By the time designers Kate Harry and Emily Rogers received a phone call, the strangers on the other end of the line were already big fans of their work. As the duo behind the studio Fabrikate, Kate and Emily were at the helm of eye-catching projects popping up around Australia, and these prospective clients had taken notice. Luckily for everyone involved, they happened to be calling about a rundown home in their shared city of Adelaide. “Paul and Mark had been following our social media and extensively reviewed our website,” Kate says. “They felt we matched their aesthetic perfectly, and they were keen to preserve the feel of their heritage architecture.”
As creatives in charge of their own business called Jetty Films—Paul is a film and television producer and Mark is a publicist and media consultant—the pairs seemed to get on the same page immediately. “It was a case of instantly finishing each other's sentences,” Kate jokes. Once they got to work, everyone agreed that their Victorian villa’s location in the coastal suburb of Largs Bay was ideal. But the kitchen, living area, and adjoining bathroom, which were originally built in the early 20th century, had nothing that spoke to the couple’s warmth. If they wanted somewhere to gather and unwind, this would have to change.
“Traditionally, these areas of a Victorian house are constructed for practicality,” Kate says. “The rooms were dark and stacked one on top of the other, which lacked the flow to use them for anything else. They also had faux tiles and fussy wooden fixtures.” Kate and Emily proposed that the couple reimagine these rooms as one continuous space within the existing footprint, where a casual dining area “to sit and stay” leads to a kitchen and separate bathroom beyond. The kitchen would steal some square footage from the bathroom to create a pantry, but there would still be a corner for a walk-in shower. Paul and Mark were on board, especially since the design aimed to unite it all in wood and brass.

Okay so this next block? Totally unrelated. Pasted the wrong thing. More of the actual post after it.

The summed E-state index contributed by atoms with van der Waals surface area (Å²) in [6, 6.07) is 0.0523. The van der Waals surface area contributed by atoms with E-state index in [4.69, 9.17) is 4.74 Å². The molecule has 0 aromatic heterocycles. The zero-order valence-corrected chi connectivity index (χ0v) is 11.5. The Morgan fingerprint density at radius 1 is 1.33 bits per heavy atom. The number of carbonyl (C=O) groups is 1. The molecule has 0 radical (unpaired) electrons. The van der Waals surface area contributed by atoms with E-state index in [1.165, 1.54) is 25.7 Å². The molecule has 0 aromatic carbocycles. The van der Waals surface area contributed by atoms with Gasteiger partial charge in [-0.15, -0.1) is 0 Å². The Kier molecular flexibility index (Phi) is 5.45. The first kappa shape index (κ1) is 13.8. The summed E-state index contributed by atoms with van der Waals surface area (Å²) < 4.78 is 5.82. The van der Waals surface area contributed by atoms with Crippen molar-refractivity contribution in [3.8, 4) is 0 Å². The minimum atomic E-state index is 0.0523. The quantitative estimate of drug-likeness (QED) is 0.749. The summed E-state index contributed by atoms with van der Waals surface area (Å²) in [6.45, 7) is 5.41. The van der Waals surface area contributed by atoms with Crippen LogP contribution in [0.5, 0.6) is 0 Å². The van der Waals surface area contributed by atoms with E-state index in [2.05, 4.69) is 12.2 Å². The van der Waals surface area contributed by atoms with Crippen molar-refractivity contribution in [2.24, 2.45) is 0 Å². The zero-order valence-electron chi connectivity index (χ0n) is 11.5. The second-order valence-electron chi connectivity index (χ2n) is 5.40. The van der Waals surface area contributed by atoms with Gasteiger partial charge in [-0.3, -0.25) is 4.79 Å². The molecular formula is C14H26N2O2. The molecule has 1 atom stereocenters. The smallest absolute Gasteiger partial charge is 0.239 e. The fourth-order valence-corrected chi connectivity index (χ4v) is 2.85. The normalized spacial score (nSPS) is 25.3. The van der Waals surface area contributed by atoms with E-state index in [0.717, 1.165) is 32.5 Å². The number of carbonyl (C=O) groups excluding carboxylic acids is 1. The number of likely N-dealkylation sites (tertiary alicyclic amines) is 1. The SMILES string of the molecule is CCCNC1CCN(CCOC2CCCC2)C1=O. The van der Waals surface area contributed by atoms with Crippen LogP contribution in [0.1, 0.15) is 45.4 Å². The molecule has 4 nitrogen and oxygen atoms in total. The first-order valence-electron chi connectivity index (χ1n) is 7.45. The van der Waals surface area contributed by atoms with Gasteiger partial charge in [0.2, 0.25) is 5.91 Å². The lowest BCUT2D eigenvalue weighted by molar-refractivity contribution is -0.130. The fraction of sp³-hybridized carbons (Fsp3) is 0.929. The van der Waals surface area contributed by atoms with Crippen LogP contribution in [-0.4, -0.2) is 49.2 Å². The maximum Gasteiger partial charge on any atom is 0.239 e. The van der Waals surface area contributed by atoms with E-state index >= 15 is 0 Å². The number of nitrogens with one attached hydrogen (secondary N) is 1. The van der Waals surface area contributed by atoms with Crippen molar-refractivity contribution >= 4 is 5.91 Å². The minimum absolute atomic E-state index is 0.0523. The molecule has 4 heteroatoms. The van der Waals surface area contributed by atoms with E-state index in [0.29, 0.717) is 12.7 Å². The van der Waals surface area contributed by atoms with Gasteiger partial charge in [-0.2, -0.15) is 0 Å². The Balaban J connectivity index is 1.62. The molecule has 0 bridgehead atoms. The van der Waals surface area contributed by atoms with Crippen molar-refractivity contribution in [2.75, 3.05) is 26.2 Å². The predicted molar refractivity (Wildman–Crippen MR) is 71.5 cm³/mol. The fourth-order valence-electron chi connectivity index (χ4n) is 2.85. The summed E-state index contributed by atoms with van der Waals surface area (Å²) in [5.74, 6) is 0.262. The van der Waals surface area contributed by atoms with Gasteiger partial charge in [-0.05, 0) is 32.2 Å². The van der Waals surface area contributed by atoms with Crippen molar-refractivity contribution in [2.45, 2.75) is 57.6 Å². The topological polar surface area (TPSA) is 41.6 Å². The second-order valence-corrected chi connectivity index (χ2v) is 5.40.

“The brass patinas and bespoke timber pay tribute to kitchens of the period,” Kate adds. “We used timber throughout the renovation to bring the three areas together, and brass always adds a lovely sophistication.”
To complement those vintage-inspired features with a more casual feel, Kate and Emily came up with an easy solution: Add windows. “We widened and increased the height of the patio doors to the deck, installed a pass-through window adjacent to the food prep area to bring items outside, and put in a ribbon window across the top of the bathroom space,” Kate says. Each window is framed in wood to carry a cohesive aesthetic throughout.
While it was no easy feat to modernize this home’s ground floor within the original footprint, Kate is proud that they pulled it off. But she’s happy that they met another challenge too: living up to the expectations of fans. “They’re a lovely couple—super friendly and easygoing,” Kate says. “We now call them friends.”
Originally Appeared on Architectural Digest